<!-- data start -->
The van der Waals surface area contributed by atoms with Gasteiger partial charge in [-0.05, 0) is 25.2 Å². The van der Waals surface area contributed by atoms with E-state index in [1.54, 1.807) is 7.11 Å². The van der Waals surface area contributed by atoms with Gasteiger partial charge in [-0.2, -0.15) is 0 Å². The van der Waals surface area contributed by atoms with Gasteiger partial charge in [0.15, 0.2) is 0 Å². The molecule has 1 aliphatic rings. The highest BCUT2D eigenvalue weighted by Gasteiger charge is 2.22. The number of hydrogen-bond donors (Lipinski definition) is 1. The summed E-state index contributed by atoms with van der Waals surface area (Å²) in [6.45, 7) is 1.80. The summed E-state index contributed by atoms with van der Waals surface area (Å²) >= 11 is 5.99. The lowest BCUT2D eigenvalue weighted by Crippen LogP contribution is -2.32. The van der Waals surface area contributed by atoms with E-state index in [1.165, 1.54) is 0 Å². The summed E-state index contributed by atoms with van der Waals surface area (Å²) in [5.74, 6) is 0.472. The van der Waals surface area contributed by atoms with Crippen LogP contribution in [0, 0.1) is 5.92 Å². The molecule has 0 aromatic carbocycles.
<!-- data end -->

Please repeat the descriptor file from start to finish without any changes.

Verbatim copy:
The van der Waals surface area contributed by atoms with Gasteiger partial charge in [-0.05, 0) is 25.2 Å². The van der Waals surface area contributed by atoms with E-state index in [1.54, 1.807) is 7.11 Å². The van der Waals surface area contributed by atoms with Gasteiger partial charge in [-0.2, -0.15) is 0 Å². The van der Waals surface area contributed by atoms with Gasteiger partial charge in [0.15, 0.2) is 0 Å². The molecule has 1 aliphatic rings. The highest BCUT2D eigenvalue weighted by Gasteiger charge is 2.22. The number of hydrogen-bond donors (Lipinski definition) is 1. The summed E-state index contributed by atoms with van der Waals surface area (Å²) in [6.45, 7) is 1.80. The summed E-state index contributed by atoms with van der Waals surface area (Å²) >= 11 is 5.99. The lowest BCUT2D eigenvalue weighted by Crippen LogP contribution is -2.32. The van der Waals surface area contributed by atoms with E-state index in [1.165, 1.54) is 0 Å². The summed E-state index contributed by atoms with van der Waals surface area (Å²) in [5.74, 6) is 0.472. The van der Waals surface area contributed by atoms with Crippen LogP contribution in [0, 0.1) is 5.92 Å². The molecule has 0 aromatic carbocycles.